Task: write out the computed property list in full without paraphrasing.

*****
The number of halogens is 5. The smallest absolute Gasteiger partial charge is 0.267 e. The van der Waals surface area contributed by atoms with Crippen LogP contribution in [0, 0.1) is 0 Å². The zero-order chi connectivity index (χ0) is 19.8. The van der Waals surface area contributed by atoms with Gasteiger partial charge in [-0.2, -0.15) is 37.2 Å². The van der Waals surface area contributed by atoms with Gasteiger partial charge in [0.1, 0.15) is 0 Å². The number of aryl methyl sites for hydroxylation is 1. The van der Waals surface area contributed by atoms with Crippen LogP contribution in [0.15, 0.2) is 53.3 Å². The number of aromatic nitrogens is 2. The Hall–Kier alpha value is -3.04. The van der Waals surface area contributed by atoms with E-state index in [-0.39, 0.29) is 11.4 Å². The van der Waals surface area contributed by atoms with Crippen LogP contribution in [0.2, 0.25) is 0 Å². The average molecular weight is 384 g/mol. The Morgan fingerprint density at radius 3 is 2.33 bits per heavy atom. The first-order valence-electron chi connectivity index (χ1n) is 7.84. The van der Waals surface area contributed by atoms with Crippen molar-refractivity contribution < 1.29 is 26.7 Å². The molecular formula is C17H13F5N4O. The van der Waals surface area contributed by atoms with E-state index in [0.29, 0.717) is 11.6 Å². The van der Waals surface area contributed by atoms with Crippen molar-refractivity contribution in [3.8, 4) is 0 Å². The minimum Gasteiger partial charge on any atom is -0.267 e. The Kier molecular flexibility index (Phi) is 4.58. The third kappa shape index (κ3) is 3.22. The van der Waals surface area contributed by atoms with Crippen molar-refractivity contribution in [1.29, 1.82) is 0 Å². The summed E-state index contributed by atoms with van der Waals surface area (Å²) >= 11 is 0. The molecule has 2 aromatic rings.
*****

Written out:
The number of halogens is 5. The smallest absolute Gasteiger partial charge is 0.267 e. The van der Waals surface area contributed by atoms with Crippen LogP contribution in [0, 0.1) is 0 Å². The zero-order chi connectivity index (χ0) is 19.8. The van der Waals surface area contributed by atoms with Gasteiger partial charge in [-0.2, -0.15) is 37.2 Å². The van der Waals surface area contributed by atoms with Gasteiger partial charge in [0.1, 0.15) is 0 Å². The number of aryl methyl sites for hydroxylation is 1. The van der Waals surface area contributed by atoms with Crippen LogP contribution in [0.15, 0.2) is 53.3 Å². The number of aromatic nitrogens is 2. The Hall–Kier alpha value is -3.04. The van der Waals surface area contributed by atoms with E-state index in [-0.39, 0.29) is 11.4 Å². The van der Waals surface area contributed by atoms with Crippen LogP contribution in [0.2, 0.25) is 0 Å². The average molecular weight is 384 g/mol. The Morgan fingerprint density at radius 3 is 2.33 bits per heavy atom. The first-order valence-electron chi connectivity index (χ1n) is 7.84. The van der Waals surface area contributed by atoms with Crippen molar-refractivity contribution < 1.29 is 26.7 Å². The molecular formula is C17H13F5N4O. The van der Waals surface area contributed by atoms with E-state index in [0.29, 0.717) is 11.6 Å². The van der Waals surface area contributed by atoms with Crippen molar-refractivity contribution in [3.8, 4) is 0 Å². The minimum Gasteiger partial charge on any atom is -0.267 e. The Kier molecular flexibility index (Phi) is 4.58. The third kappa shape index (κ3) is 3.22. The van der Waals surface area contributed by atoms with Crippen molar-refractivity contribution in [1.29, 1.82) is 0 Å². The summed E-state index contributed by atoms with van der Waals surface area (Å²) >= 11 is 0. The molecule has 2 aromatic rings.